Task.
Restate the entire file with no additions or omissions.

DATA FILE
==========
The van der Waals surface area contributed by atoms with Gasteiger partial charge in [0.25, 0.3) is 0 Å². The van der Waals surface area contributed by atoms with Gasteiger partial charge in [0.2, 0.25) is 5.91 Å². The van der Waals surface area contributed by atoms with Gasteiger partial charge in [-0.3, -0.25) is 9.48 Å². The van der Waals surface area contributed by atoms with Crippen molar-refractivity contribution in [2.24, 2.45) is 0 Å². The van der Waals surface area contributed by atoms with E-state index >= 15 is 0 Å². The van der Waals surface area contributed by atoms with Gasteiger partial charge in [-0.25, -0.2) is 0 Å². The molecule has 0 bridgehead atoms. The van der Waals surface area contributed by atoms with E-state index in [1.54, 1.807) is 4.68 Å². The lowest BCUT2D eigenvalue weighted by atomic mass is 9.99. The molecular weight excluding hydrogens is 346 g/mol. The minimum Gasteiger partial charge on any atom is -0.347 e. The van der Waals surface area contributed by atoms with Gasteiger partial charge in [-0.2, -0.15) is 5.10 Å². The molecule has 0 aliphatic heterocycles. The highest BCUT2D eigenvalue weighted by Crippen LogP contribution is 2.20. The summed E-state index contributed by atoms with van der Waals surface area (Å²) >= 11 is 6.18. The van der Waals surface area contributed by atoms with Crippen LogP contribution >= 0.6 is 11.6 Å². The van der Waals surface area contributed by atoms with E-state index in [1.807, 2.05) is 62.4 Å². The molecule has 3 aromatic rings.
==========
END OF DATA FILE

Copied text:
The van der Waals surface area contributed by atoms with Gasteiger partial charge in [0.25, 0.3) is 0 Å². The van der Waals surface area contributed by atoms with Gasteiger partial charge in [0.2, 0.25) is 5.91 Å². The van der Waals surface area contributed by atoms with Gasteiger partial charge in [-0.3, -0.25) is 9.48 Å². The van der Waals surface area contributed by atoms with Crippen molar-refractivity contribution in [2.24, 2.45) is 0 Å². The van der Waals surface area contributed by atoms with E-state index >= 15 is 0 Å². The van der Waals surface area contributed by atoms with Gasteiger partial charge in [-0.25, -0.2) is 0 Å². The molecule has 0 bridgehead atoms. The van der Waals surface area contributed by atoms with E-state index in [1.54, 1.807) is 4.68 Å². The lowest BCUT2D eigenvalue weighted by atomic mass is 9.99. The molecular weight excluding hydrogens is 346 g/mol. The minimum Gasteiger partial charge on any atom is -0.347 e. The van der Waals surface area contributed by atoms with Gasteiger partial charge in [-0.2, -0.15) is 5.10 Å². The molecule has 0 aliphatic heterocycles. The highest BCUT2D eigenvalue weighted by Crippen LogP contribution is 2.20. The summed E-state index contributed by atoms with van der Waals surface area (Å²) >= 11 is 6.18. The van der Waals surface area contributed by atoms with Crippen LogP contribution >= 0.6 is 11.6 Å². The van der Waals surface area contributed by atoms with E-state index in [1.807, 2.05) is 62.4 Å². The molecule has 3 aromatic rings.